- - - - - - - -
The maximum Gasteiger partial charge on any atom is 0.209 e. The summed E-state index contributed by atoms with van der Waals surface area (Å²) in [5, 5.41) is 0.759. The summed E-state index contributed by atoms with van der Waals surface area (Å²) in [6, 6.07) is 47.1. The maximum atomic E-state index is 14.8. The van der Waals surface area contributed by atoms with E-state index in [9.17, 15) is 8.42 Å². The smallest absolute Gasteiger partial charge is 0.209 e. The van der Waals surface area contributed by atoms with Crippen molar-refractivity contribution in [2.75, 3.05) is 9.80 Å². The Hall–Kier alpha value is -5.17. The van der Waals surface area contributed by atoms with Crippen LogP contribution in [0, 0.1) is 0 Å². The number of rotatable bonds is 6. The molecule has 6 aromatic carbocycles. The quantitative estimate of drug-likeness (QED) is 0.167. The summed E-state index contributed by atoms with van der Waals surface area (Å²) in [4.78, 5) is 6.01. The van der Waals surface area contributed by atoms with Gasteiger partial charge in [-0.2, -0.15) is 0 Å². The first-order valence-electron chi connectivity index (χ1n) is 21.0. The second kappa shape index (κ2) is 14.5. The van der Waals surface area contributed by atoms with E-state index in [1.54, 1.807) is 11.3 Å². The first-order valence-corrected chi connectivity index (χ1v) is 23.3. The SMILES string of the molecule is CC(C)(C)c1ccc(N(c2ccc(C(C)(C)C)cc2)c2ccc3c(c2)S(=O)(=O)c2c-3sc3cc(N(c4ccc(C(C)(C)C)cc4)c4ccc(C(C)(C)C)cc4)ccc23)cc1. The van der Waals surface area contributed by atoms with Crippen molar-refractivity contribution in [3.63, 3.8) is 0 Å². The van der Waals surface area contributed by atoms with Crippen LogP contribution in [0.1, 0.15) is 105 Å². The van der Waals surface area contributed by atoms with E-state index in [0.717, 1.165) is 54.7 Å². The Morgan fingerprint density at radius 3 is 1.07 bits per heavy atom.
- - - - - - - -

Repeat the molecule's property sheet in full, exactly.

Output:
The maximum Gasteiger partial charge on any atom is 0.209 e. The summed E-state index contributed by atoms with van der Waals surface area (Å²) in [5, 5.41) is 0.759. The summed E-state index contributed by atoms with van der Waals surface area (Å²) in [6, 6.07) is 47.1. The maximum atomic E-state index is 14.8. The van der Waals surface area contributed by atoms with E-state index in [9.17, 15) is 8.42 Å². The smallest absolute Gasteiger partial charge is 0.209 e. The van der Waals surface area contributed by atoms with Crippen molar-refractivity contribution in [2.75, 3.05) is 9.80 Å². The Hall–Kier alpha value is -5.17. The van der Waals surface area contributed by atoms with Crippen LogP contribution in [0, 0.1) is 0 Å². The number of rotatable bonds is 6. The molecule has 6 aromatic carbocycles. The quantitative estimate of drug-likeness (QED) is 0.167. The summed E-state index contributed by atoms with van der Waals surface area (Å²) in [4.78, 5) is 6.01. The van der Waals surface area contributed by atoms with Gasteiger partial charge in [-0.2, -0.15) is 0 Å². The first-order valence-electron chi connectivity index (χ1n) is 21.0. The second kappa shape index (κ2) is 14.5. The van der Waals surface area contributed by atoms with E-state index in [1.54, 1.807) is 11.3 Å². The first-order valence-corrected chi connectivity index (χ1v) is 23.3. The SMILES string of the molecule is CC(C)(C)c1ccc(N(c2ccc(C(C)(C)C)cc2)c2ccc3c(c2)S(=O)(=O)c2c-3sc3cc(N(c4ccc(C(C)(C)C)cc4)c4ccc(C(C)(C)C)cc4)ccc23)cc1. The van der Waals surface area contributed by atoms with Crippen molar-refractivity contribution in [3.63, 3.8) is 0 Å². The van der Waals surface area contributed by atoms with Crippen LogP contribution in [0.1, 0.15) is 105 Å². The van der Waals surface area contributed by atoms with E-state index in [0.717, 1.165) is 54.7 Å². The Morgan fingerprint density at radius 3 is 1.07 bits per heavy atom.